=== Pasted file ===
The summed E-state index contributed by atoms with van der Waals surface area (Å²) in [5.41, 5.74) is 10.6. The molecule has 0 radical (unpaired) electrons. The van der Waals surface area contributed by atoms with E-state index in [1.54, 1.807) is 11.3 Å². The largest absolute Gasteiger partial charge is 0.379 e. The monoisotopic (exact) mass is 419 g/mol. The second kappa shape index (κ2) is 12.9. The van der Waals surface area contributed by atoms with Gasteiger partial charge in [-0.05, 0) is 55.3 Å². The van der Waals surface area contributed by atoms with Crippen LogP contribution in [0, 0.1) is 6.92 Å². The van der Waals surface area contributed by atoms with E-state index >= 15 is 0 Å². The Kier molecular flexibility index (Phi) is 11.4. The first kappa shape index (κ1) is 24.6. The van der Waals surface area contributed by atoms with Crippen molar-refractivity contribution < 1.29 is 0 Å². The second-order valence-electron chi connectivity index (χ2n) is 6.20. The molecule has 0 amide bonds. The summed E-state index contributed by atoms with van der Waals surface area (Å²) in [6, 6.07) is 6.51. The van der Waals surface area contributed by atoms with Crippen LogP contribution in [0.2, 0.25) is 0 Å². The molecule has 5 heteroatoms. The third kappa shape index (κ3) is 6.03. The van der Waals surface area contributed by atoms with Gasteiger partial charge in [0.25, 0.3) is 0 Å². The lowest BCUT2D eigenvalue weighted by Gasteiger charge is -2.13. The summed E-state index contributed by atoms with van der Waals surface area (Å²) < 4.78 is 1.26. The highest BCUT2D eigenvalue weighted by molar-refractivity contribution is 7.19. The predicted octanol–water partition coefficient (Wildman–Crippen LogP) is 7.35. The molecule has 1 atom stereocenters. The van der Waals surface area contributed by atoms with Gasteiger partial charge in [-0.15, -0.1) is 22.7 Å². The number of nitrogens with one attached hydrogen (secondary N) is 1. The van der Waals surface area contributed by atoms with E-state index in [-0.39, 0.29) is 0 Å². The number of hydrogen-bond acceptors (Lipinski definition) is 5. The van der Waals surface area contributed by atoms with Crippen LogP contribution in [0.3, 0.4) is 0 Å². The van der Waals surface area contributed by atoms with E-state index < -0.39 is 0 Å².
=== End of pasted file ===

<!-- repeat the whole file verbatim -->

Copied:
The summed E-state index contributed by atoms with van der Waals surface area (Å²) in [5.41, 5.74) is 10.6. The molecule has 0 radical (unpaired) electrons. The van der Waals surface area contributed by atoms with E-state index in [1.54, 1.807) is 11.3 Å². The largest absolute Gasteiger partial charge is 0.379 e. The monoisotopic (exact) mass is 419 g/mol. The second kappa shape index (κ2) is 12.9. The van der Waals surface area contributed by atoms with Gasteiger partial charge in [-0.05, 0) is 55.3 Å². The van der Waals surface area contributed by atoms with Crippen LogP contribution in [0, 0.1) is 6.92 Å². The van der Waals surface area contributed by atoms with E-state index >= 15 is 0 Å². The Kier molecular flexibility index (Phi) is 11.4. The first kappa shape index (κ1) is 24.6. The van der Waals surface area contributed by atoms with Crippen molar-refractivity contribution < 1.29 is 0 Å². The second-order valence-electron chi connectivity index (χ2n) is 6.20. The molecule has 0 amide bonds. The summed E-state index contributed by atoms with van der Waals surface area (Å²) in [6, 6.07) is 6.51. The van der Waals surface area contributed by atoms with Crippen LogP contribution in [0.2, 0.25) is 0 Å². The molecule has 5 heteroatoms. The third kappa shape index (κ3) is 6.03. The van der Waals surface area contributed by atoms with Gasteiger partial charge in [0.25, 0.3) is 0 Å². The lowest BCUT2D eigenvalue weighted by Gasteiger charge is -2.13. The summed E-state index contributed by atoms with van der Waals surface area (Å²) < 4.78 is 1.26. The highest BCUT2D eigenvalue weighted by molar-refractivity contribution is 7.19. The predicted octanol–water partition coefficient (Wildman–Crippen LogP) is 7.35. The molecule has 1 atom stereocenters. The van der Waals surface area contributed by atoms with Gasteiger partial charge in [-0.15, -0.1) is 22.7 Å². The number of nitrogens with one attached hydrogen (secondary N) is 1. The van der Waals surface area contributed by atoms with E-state index in [-0.39, 0.29) is 0 Å². The number of hydrogen-bond acceptors (Lipinski definition) is 5. The van der Waals surface area contributed by atoms with Crippen LogP contribution in [0.3, 0.4) is 0 Å². The van der Waals surface area contributed by atoms with E-state index < -0.39 is 0 Å².